Trump's America, 60 Days In
The Trinity Long Room Hub’s ‘Behind the Headlines’ discussion series offers background analyses to current issues by experts drawing on the long-term perspectives of Arts & Humanities research. It aims to provide a forum that deepens understanding, combats simplification and polarization and thus creates space for informed and respectful public discourse.
Monday, 20 March 2017 | 18:30 | Edmund Burke Lecture Theatre, Arts Building
As we marked St Patrick’s Day and two months of Donald Trump’s four year presidency of the United States of America, our distinguished panel explored what his election and presidency means for the world and ourselves.
- Dr Elizabeth Tandy Shermer (Loyola University Chicago) drew on her extensive research on American political history to discuss long-term trends right-wing populism, the US electorate’s dissatisfaction with the party system, and the citizenry’s expectations to be led by strong-men politicians.
Dr Tandy Shermer is Assistant Professor of History at Loyola University Chicago and currently a Visiting Research Fellow at the Trinity Long Room Hub in collaboration with the School of Histories and Humanities. Dr Shermer's current research explores why, how, and to what degree the funding mechanism central to the America’s market-based postsecondary education system has been exported abroad in the new millennium.
- Dr David Kenny (School of Law, TCD) drew on his knowledge of American and comparative constitutional law to discuss how the US Constitution empowers Trump, how he might challenge constitutional principles, and the prospect of the Constitution being invoked to remove him from office.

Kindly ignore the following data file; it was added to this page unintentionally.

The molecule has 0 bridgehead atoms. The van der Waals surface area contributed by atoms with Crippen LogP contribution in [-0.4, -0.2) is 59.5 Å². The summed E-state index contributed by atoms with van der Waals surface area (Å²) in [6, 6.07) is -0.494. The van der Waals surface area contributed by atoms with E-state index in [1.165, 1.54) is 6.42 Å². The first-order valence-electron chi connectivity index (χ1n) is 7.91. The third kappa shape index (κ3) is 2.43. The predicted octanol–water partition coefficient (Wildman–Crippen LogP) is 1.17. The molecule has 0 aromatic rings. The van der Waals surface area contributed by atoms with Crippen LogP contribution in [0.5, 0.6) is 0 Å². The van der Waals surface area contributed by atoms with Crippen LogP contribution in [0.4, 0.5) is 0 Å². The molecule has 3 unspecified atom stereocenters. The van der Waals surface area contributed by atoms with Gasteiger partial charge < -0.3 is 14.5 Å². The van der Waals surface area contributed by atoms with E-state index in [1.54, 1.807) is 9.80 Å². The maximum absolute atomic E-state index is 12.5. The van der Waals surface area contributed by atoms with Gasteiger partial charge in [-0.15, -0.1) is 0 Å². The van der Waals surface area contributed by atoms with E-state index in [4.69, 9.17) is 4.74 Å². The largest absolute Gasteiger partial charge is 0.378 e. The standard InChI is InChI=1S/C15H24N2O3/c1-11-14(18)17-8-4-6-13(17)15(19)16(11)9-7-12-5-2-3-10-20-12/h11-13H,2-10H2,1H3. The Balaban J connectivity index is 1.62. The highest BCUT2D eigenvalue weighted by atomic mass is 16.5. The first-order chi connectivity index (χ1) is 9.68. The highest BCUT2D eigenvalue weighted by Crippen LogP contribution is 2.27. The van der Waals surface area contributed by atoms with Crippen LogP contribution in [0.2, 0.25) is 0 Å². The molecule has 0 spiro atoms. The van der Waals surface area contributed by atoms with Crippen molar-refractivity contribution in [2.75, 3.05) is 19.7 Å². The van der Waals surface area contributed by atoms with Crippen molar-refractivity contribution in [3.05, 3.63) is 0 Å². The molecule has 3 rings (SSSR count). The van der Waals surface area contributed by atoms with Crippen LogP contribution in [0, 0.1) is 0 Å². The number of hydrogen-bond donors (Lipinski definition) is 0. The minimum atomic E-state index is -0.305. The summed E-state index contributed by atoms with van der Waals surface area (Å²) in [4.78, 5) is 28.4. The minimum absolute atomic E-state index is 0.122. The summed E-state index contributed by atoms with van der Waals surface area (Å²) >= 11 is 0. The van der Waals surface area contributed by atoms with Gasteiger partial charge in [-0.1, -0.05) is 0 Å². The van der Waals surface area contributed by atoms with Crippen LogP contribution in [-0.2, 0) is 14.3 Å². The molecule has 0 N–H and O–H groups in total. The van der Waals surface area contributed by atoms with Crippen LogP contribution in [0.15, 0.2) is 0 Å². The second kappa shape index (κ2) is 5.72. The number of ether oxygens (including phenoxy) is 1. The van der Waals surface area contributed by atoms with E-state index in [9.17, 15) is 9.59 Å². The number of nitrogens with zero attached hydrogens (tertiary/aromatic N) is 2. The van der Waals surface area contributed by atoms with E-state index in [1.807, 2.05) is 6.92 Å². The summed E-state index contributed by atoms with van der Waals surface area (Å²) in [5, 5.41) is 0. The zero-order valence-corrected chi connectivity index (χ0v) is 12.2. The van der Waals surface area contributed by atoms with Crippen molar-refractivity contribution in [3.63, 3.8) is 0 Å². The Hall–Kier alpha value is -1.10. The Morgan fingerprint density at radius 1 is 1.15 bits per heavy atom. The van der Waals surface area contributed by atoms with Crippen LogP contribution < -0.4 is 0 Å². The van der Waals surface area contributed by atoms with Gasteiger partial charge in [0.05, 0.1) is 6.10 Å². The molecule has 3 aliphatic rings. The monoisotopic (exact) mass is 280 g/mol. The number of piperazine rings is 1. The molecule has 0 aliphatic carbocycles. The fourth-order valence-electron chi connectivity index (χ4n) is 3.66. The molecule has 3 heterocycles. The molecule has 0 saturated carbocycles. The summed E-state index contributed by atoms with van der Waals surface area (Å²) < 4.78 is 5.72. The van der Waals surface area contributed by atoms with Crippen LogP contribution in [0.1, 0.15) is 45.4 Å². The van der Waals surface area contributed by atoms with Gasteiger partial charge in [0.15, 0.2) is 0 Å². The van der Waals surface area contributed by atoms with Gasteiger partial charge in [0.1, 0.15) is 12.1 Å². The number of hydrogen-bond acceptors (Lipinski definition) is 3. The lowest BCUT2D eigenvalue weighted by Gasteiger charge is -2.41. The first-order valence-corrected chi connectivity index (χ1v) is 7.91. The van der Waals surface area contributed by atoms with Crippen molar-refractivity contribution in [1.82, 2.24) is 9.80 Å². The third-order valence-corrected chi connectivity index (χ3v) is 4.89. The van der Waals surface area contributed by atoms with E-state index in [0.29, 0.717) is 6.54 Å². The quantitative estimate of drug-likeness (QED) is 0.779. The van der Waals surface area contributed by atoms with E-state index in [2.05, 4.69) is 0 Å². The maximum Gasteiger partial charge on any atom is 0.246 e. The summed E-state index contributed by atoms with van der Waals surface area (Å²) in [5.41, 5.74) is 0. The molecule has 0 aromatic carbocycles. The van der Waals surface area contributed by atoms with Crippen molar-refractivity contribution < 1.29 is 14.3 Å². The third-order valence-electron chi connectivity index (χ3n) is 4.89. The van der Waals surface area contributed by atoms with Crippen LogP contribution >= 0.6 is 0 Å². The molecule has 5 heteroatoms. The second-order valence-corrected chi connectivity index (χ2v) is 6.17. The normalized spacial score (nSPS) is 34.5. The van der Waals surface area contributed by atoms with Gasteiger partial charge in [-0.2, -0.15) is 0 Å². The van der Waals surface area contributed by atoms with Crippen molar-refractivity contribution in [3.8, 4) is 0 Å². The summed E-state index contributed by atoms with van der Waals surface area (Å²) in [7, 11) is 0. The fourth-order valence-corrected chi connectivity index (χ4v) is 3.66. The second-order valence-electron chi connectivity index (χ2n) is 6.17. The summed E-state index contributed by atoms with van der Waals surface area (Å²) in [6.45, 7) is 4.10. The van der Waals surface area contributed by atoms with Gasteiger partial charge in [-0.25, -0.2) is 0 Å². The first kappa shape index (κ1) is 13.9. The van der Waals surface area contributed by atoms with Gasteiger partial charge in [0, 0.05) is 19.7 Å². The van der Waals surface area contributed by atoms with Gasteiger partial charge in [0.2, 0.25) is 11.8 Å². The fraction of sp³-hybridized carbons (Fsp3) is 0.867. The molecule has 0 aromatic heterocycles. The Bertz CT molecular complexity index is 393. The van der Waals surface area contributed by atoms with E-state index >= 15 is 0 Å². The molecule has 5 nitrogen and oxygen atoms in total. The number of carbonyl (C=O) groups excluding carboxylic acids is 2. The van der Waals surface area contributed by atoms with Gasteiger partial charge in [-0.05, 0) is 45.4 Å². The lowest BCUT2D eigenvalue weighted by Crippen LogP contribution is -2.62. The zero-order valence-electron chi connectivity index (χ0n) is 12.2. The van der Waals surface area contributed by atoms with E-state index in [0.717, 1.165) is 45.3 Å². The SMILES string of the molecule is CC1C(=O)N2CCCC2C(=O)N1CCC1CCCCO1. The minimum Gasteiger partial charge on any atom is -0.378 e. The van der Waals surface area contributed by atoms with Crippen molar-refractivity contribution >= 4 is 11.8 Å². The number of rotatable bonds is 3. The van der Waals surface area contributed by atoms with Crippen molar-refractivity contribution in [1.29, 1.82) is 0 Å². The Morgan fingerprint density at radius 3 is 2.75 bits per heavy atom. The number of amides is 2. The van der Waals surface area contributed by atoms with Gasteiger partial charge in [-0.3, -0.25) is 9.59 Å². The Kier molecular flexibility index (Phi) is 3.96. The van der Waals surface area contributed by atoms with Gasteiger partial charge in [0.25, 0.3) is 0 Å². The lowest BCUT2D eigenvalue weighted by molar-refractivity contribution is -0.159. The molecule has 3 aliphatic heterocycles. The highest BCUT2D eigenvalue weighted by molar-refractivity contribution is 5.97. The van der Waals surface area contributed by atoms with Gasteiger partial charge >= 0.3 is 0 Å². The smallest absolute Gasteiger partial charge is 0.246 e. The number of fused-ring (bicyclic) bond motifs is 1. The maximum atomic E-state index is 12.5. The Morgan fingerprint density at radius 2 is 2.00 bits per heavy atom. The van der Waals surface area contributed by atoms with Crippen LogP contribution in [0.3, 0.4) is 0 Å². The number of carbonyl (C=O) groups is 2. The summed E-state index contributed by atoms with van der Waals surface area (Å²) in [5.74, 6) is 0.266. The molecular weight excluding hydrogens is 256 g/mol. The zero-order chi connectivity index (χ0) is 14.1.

Dr David Kenny is an Assistant Professor in the Law School in Trinity, where he teaches and researches Irish and comparative constitutional law. He previously attended Harvard Law School as a Fulbright Scholar, undertaking a masters degree in US and comparative constitutional law, and was at the time of the 2016 election a Visiting Scholar at Washington and Lee University Law School in Lexington, Virginia.
- Jacob Erikson (School of Religions, Peace Studies and Ecumenics, TCD) explored immigration, islamophobia, and religious resistance to Trump's Agenda.
Jacob Erickson previously taught Religion and Environmental Studies at St. Olaf College in Northfield, MN, and was "Ecotheologian in Residence" at Mercy Seat Lutheran Church in Minneapolis, MN. His work as a constructive theologian writes within the creative interdisciplinary fields of environmental humanities, Religion and Ecology, and ecotheology. He's a contributor to four academic books of theology, The Huffington Post, and Religion Dispatches.
- Dr Eileen Gillooly (Columbia University) reflected on the challenges to US higher education posed by Trump’s immigration policies, by his proposed cuts to research and to federal funding for education overall, as well as on the efforts of colleges and universities to resist his agenda.
Dr Gillooly is the Executive Director of the Society of Fellows and Heyman Center for the Humanities and associate faculty in English and Comparative Literature at Columbia University in the City of New York. Her work as a center director includes partnering with other university centers and non-profit institutions to extend the reach of the public humanities. She is currently a co-principal investigator for the Mellon-funded Justice-in-Education Initiative, which aims to provide education to incarcerated and formerly incarcerated individuals and to integrate the study of social justice more fully into the Columbia curriculum.
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